Use of empirical studies based on computer-generated random numbers has become a common practice in the development of statistical methods, particularly when the analytical study of a statistical procedure becomes intractable. The quality of any simulation study depends heavily on the quality of the random number generators. Classical uniform random number generators have some major defects-such as the (relatively) short period length and the lack of higher-dimension uniformity. Two recent uniform pseudo-random number generators (MRG and MCG) are reviewed. They are compared with the classical generator LCG. It is shown that MRG/MCG are much better random number generators than the popular LCG. Special forms of MRG/MCG are introduced and recommended as the random number generators for the new century. A step-by-step procedure for constructing such random number generators is also provided.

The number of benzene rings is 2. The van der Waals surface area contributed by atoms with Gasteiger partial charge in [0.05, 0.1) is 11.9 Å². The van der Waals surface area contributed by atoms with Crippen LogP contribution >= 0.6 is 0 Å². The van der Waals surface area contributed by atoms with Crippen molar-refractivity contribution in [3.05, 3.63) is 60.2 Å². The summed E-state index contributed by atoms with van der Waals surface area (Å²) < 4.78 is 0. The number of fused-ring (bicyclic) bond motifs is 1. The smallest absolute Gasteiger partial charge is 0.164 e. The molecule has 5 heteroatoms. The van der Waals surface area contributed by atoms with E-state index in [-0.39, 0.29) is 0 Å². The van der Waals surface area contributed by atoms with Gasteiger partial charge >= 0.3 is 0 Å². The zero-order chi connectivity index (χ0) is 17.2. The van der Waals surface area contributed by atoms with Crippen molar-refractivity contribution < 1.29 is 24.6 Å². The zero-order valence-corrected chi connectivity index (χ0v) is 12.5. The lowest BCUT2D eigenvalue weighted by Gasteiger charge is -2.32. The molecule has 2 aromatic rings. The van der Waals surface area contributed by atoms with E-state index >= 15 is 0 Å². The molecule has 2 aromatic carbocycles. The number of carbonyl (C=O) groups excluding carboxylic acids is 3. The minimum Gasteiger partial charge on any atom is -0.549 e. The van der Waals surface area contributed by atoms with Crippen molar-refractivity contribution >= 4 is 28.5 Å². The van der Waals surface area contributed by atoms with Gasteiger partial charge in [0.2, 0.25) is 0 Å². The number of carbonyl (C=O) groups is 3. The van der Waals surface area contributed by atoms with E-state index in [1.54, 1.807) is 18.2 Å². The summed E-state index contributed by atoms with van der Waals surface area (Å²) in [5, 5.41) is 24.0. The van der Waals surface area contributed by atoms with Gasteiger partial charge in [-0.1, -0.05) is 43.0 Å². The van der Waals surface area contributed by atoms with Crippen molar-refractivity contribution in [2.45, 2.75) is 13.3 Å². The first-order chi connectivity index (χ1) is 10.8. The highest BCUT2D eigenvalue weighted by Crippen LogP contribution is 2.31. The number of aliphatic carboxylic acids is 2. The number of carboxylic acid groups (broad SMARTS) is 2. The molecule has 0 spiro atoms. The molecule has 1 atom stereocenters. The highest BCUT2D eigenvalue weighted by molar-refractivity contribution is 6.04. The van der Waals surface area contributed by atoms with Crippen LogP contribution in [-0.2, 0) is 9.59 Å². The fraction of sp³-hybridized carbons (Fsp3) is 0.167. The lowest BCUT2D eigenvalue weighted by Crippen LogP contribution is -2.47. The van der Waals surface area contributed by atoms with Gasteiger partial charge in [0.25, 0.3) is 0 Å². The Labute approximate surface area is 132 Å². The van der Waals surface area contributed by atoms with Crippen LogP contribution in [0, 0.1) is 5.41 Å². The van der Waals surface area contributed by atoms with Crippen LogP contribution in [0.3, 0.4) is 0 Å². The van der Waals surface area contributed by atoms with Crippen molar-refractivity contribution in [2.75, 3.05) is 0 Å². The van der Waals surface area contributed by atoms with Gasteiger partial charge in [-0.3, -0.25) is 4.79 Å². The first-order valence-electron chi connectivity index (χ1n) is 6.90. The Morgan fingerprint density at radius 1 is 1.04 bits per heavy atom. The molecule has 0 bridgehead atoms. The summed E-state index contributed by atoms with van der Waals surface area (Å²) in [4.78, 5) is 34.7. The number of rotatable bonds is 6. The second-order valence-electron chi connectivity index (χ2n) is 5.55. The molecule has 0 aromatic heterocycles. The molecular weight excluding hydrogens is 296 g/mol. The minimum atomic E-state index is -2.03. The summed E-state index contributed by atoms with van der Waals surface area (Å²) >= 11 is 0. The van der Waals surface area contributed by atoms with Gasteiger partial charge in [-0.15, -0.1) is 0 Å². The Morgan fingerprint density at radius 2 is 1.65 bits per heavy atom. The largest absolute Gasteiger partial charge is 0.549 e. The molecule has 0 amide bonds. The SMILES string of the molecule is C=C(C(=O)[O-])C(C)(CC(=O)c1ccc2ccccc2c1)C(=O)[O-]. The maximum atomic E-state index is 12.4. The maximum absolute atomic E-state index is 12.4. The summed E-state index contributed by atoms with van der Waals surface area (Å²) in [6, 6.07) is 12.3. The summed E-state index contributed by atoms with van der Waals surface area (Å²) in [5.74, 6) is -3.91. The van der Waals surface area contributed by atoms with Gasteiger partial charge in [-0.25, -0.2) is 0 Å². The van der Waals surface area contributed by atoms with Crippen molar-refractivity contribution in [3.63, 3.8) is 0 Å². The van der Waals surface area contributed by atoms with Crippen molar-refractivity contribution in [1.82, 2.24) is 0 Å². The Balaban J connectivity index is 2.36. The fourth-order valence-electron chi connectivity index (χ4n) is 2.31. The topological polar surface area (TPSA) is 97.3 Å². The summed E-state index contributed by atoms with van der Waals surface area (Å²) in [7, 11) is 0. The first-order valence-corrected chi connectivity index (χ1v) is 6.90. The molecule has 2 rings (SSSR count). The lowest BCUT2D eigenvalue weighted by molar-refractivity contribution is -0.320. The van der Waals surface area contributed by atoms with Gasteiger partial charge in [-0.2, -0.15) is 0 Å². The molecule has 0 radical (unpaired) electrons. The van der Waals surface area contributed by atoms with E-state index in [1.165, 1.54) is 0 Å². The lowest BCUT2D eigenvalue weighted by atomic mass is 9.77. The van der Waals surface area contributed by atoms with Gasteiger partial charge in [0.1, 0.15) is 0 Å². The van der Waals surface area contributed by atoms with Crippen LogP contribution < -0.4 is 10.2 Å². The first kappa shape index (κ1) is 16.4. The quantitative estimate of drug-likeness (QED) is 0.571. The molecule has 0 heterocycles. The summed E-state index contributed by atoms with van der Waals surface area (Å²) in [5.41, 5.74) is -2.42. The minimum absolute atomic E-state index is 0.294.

This paper focuses on devising a general and efficient way of generating random numbers for the multiple recursive generator with both unrestricted multiplier and non-Mersenne prime modulus. We propose a new algorithm that embeds the technique of approximate factoring into the simulated division method. The proposed new algorithm improves the decomposition method in terms of both the suitability for various word-sizes of the computers and the efficiency characteristics, such as the number of arithmetic operations required and the computational time. Empirical simulations are conducted to compare and evaluate the computational time of this algorithm with the decomposition method for various computers.